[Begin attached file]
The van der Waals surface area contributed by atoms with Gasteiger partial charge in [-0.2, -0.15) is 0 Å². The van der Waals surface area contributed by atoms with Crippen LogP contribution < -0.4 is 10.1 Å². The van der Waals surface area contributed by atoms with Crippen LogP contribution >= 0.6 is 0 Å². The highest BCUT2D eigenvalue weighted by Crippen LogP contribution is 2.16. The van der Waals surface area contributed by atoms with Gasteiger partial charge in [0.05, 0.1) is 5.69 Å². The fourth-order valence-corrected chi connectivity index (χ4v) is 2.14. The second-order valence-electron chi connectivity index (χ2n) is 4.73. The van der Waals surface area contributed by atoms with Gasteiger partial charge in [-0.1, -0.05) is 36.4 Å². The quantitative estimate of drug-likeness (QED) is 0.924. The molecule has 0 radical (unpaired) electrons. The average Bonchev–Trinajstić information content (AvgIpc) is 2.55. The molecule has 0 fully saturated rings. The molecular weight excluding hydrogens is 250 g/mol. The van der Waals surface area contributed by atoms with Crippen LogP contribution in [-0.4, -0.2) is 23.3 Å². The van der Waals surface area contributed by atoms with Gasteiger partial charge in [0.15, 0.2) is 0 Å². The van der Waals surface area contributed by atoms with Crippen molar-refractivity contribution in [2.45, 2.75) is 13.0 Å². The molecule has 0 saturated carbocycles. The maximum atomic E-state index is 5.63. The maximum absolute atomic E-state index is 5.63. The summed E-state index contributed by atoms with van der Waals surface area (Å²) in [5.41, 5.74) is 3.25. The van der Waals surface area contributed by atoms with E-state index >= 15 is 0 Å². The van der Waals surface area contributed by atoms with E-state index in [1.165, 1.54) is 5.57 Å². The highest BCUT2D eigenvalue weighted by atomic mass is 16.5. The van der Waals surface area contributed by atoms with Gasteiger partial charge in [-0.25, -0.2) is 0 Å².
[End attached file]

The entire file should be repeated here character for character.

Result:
The van der Waals surface area contributed by atoms with Gasteiger partial charge in [-0.2, -0.15) is 0 Å². The van der Waals surface area contributed by atoms with Crippen LogP contribution < -0.4 is 10.1 Å². The van der Waals surface area contributed by atoms with Crippen LogP contribution >= 0.6 is 0 Å². The highest BCUT2D eigenvalue weighted by Crippen LogP contribution is 2.16. The van der Waals surface area contributed by atoms with Gasteiger partial charge in [0.05, 0.1) is 5.69 Å². The fourth-order valence-corrected chi connectivity index (χ4v) is 2.14. The second-order valence-electron chi connectivity index (χ2n) is 4.73. The van der Waals surface area contributed by atoms with Gasteiger partial charge in [-0.1, -0.05) is 36.4 Å². The quantitative estimate of drug-likeness (QED) is 0.924. The molecule has 0 radical (unpaired) electrons. The average Bonchev–Trinajstić information content (AvgIpc) is 2.55. The molecule has 0 fully saturated rings. The molecular weight excluding hydrogens is 250 g/mol. The van der Waals surface area contributed by atoms with Crippen LogP contribution in [-0.4, -0.2) is 23.3 Å². The van der Waals surface area contributed by atoms with Gasteiger partial charge in [0.15, 0.2) is 0 Å². The van der Waals surface area contributed by atoms with Crippen molar-refractivity contribution in [2.45, 2.75) is 13.0 Å². The molecule has 0 saturated carbocycles. The maximum atomic E-state index is 5.63. The maximum absolute atomic E-state index is 5.63. The summed E-state index contributed by atoms with van der Waals surface area (Å²) in [5.41, 5.74) is 3.25. The van der Waals surface area contributed by atoms with E-state index >= 15 is 0 Å². The van der Waals surface area contributed by atoms with E-state index in [1.165, 1.54) is 5.57 Å². The highest BCUT2D eigenvalue weighted by atomic mass is 16.5. The van der Waals surface area contributed by atoms with Gasteiger partial charge in [-0.25, -0.2) is 0 Å².